A properly prepared outline is shown in Fig. 1 – the line with constant width clearly indicating the printed circuit perimeter edge. Fig. 2 additionally shows it paired with a mosaic layer.
Fig. 1. Correct printed circuit boards outline (through-holes are also visible).
Fig. 2. Correct printed circuit board outline paired with mosaic layer (through-holes are also visible).
Setting an outline layer so prepared on the project’s remaining layers (mosaic, silkscreen, etc.) usually does not cause major problems. However it may happen that, for example, some mosaic components stick to the edge (usually a certain distance should be kept) and when the outline is set on the mosaic, a short circuit develops (Fig. 3). It may seem that removing the outline lines will not cause a problem, but it should be kept in mind that this is a manual operation, prone to mistakes.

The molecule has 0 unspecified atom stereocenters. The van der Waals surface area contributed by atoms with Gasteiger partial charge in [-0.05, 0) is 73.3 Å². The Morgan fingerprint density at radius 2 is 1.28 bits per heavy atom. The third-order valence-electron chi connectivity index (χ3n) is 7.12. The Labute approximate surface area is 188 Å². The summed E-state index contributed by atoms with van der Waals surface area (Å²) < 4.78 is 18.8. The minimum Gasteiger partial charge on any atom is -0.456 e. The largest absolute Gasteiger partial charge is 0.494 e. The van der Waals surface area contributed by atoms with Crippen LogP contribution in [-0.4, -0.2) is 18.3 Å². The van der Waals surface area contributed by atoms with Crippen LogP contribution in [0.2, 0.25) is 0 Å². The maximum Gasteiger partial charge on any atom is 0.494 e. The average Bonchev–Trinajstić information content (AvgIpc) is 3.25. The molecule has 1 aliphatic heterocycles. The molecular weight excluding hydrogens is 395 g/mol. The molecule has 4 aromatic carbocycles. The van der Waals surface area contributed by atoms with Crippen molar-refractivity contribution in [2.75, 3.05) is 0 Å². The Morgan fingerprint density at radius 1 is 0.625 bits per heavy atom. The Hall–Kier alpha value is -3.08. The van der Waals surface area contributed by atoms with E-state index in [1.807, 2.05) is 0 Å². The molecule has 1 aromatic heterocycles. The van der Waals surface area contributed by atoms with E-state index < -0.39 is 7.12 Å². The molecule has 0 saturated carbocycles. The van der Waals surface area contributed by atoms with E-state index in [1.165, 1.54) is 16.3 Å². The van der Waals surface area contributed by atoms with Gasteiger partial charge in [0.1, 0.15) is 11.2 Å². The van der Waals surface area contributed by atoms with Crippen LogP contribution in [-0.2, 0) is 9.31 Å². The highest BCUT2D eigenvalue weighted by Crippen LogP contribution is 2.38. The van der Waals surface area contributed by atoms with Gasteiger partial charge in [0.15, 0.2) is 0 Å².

Fig. 3. Outline line with pads sticking to the edge.
It also happens that an outline marking layer comprises further components (e.g. assembly tags, component outlines etc.) that should not be there (Fig. 4 and Fig. 5).
Fig. 4. PCB outline layer with unwanted component outlines inside.
Fig. 5. PCB outline layer with unwanted component outlines inside – paired with a copper layer.
Setting such a layer on, for example, a mosaic (Fig. 6) can lead to the problem shown in Fig. 7.
Fig. 6. PCB outline layer with unwanted component outlines inside, set on a copper layer.
Fig. 7. Outline layer components that cause short circuits in the mosaic.
In order to to safeguard against these problems, the PCB outline should be set on a separate mechanical layer, e.g. GM1. It may also contain internal milling and scoring lines. However, if we want to provide a documentation, which is likely, it is worth moving the milling and scoring to separate layers. Lines, tags and lettering which do not belong to the PCB outline should be moved to a separate mechanical layer.